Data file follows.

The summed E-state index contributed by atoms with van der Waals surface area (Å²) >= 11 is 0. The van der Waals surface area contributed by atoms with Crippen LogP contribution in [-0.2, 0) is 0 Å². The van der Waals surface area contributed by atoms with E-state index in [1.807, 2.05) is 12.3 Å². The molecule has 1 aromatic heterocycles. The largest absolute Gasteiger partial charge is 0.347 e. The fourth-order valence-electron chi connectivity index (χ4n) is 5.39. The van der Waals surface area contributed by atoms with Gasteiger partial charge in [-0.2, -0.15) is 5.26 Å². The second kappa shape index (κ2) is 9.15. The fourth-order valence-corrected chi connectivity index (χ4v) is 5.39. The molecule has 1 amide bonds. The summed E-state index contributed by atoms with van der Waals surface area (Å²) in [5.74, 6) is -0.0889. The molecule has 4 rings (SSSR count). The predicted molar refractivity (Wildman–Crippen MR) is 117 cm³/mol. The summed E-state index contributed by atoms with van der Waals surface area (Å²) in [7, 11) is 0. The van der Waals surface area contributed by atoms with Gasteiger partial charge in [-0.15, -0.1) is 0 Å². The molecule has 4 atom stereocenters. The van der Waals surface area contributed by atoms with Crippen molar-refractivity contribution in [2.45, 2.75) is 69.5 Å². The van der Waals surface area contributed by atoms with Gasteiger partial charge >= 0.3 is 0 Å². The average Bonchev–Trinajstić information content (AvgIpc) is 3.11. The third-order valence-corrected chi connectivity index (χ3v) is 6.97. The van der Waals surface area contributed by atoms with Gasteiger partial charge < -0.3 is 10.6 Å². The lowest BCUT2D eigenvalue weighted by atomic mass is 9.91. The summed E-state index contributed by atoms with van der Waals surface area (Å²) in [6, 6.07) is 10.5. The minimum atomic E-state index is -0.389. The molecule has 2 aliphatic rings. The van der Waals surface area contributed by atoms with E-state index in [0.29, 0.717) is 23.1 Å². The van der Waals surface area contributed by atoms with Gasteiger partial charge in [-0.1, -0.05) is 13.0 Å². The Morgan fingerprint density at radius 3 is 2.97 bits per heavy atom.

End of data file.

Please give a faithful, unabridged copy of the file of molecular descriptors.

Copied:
The summed E-state index contributed by atoms with van der Waals surface area (Å²) >= 11 is 0. The van der Waals surface area contributed by atoms with Crippen LogP contribution in [-0.2, 0) is 0 Å². The van der Waals surface area contributed by atoms with E-state index in [1.807, 2.05) is 12.3 Å². The molecule has 1 aromatic heterocycles. The largest absolute Gasteiger partial charge is 0.347 e. The fourth-order valence-electron chi connectivity index (χ4n) is 5.39. The van der Waals surface area contributed by atoms with Gasteiger partial charge in [-0.2, -0.15) is 5.26 Å². The second kappa shape index (κ2) is 9.15. The fourth-order valence-corrected chi connectivity index (χ4v) is 5.39. The molecule has 1 amide bonds. The summed E-state index contributed by atoms with van der Waals surface area (Å²) in [5.74, 6) is -0.0889. The molecule has 4 rings (SSSR count). The predicted molar refractivity (Wildman–Crippen MR) is 117 cm³/mol. The summed E-state index contributed by atoms with van der Waals surface area (Å²) in [7, 11) is 0. The van der Waals surface area contributed by atoms with Gasteiger partial charge in [-0.15, -0.1) is 0 Å². The molecule has 4 atom stereocenters. The van der Waals surface area contributed by atoms with Crippen molar-refractivity contribution in [2.45, 2.75) is 69.5 Å². The van der Waals surface area contributed by atoms with Gasteiger partial charge >= 0.3 is 0 Å². The average Bonchev–Trinajstić information content (AvgIpc) is 3.11. The third-order valence-corrected chi connectivity index (χ3v) is 6.97. The van der Waals surface area contributed by atoms with Gasteiger partial charge < -0.3 is 10.6 Å². The lowest BCUT2D eigenvalue weighted by atomic mass is 9.91. The summed E-state index contributed by atoms with van der Waals surface area (Å²) in [6, 6.07) is 10.5. The minimum atomic E-state index is -0.389. The molecule has 2 aliphatic rings. The van der Waals surface area contributed by atoms with E-state index in [0.29, 0.717) is 23.1 Å². The van der Waals surface area contributed by atoms with Gasteiger partial charge in [-0.1, -0.05) is 13.0 Å². The Morgan fingerprint density at radius 3 is 2.97 bits per heavy atom.